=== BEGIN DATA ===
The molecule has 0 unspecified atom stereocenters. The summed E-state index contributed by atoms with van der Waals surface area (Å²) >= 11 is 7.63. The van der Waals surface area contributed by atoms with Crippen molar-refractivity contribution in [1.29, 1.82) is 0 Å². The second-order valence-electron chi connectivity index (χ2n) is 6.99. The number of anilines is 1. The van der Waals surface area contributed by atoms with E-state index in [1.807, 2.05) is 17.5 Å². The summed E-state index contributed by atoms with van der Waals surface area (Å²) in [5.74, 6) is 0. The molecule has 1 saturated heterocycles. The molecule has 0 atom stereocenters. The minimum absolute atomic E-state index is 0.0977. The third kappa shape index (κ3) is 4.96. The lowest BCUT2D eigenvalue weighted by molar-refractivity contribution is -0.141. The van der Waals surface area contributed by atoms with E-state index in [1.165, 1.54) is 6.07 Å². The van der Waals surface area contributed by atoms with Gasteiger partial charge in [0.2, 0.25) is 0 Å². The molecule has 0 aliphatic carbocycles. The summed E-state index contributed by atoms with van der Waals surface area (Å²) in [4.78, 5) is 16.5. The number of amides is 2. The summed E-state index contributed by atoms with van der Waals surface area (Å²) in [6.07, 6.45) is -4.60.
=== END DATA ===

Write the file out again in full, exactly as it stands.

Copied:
The molecule has 0 unspecified atom stereocenters. The summed E-state index contributed by atoms with van der Waals surface area (Å²) >= 11 is 7.63. The van der Waals surface area contributed by atoms with Crippen molar-refractivity contribution in [1.29, 1.82) is 0 Å². The second-order valence-electron chi connectivity index (χ2n) is 6.99. The number of anilines is 1. The van der Waals surface area contributed by atoms with E-state index in [1.807, 2.05) is 17.5 Å². The summed E-state index contributed by atoms with van der Waals surface area (Å²) in [5.74, 6) is 0. The molecule has 1 saturated heterocycles. The molecule has 0 atom stereocenters. The minimum absolute atomic E-state index is 0.0977. The third kappa shape index (κ3) is 4.96. The lowest BCUT2D eigenvalue weighted by molar-refractivity contribution is -0.141. The van der Waals surface area contributed by atoms with E-state index in [1.165, 1.54) is 6.07 Å². The van der Waals surface area contributed by atoms with Gasteiger partial charge in [0.2, 0.25) is 0 Å². The molecule has 0 aliphatic carbocycles. The summed E-state index contributed by atoms with van der Waals surface area (Å²) in [4.78, 5) is 16.5. The number of amides is 2. The summed E-state index contributed by atoms with van der Waals surface area (Å²) in [6.07, 6.45) is -4.60.